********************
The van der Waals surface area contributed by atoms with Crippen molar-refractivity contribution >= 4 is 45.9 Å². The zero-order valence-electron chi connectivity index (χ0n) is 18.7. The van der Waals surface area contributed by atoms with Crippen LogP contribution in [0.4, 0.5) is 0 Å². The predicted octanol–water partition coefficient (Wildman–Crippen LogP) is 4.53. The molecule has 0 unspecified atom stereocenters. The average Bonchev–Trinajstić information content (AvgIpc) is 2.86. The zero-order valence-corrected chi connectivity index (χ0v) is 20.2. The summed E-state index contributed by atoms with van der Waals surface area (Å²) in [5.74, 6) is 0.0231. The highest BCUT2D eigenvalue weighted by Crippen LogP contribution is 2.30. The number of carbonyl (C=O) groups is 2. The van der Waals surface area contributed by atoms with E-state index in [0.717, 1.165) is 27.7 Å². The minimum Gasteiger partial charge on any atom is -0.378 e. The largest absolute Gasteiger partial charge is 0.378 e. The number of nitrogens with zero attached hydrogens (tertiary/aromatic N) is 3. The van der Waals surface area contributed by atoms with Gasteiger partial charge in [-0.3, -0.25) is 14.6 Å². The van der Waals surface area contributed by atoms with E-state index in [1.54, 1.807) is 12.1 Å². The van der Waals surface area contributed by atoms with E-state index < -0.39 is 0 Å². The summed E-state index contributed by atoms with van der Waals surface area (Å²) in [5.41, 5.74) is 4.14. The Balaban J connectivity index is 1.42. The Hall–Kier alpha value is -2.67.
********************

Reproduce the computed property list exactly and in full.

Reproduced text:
The van der Waals surface area contributed by atoms with Crippen molar-refractivity contribution >= 4 is 45.9 Å². The zero-order valence-electron chi connectivity index (χ0n) is 18.7. The van der Waals surface area contributed by atoms with Crippen LogP contribution in [0.4, 0.5) is 0 Å². The predicted octanol–water partition coefficient (Wildman–Crippen LogP) is 4.53. The molecule has 0 unspecified atom stereocenters. The average Bonchev–Trinajstić information content (AvgIpc) is 2.86. The zero-order valence-corrected chi connectivity index (χ0v) is 20.2. The summed E-state index contributed by atoms with van der Waals surface area (Å²) in [5.74, 6) is 0.0231. The highest BCUT2D eigenvalue weighted by Crippen LogP contribution is 2.30. The number of carbonyl (C=O) groups is 2. The van der Waals surface area contributed by atoms with E-state index in [0.717, 1.165) is 27.7 Å². The minimum Gasteiger partial charge on any atom is -0.378 e. The largest absolute Gasteiger partial charge is 0.378 e. The number of nitrogens with zero attached hydrogens (tertiary/aromatic N) is 3. The van der Waals surface area contributed by atoms with Gasteiger partial charge in [-0.3, -0.25) is 14.6 Å². The van der Waals surface area contributed by atoms with E-state index in [1.54, 1.807) is 12.1 Å². The van der Waals surface area contributed by atoms with E-state index < -0.39 is 0 Å². The summed E-state index contributed by atoms with van der Waals surface area (Å²) in [5.41, 5.74) is 4.14. The Balaban J connectivity index is 1.42. The Hall–Kier alpha value is -2.67.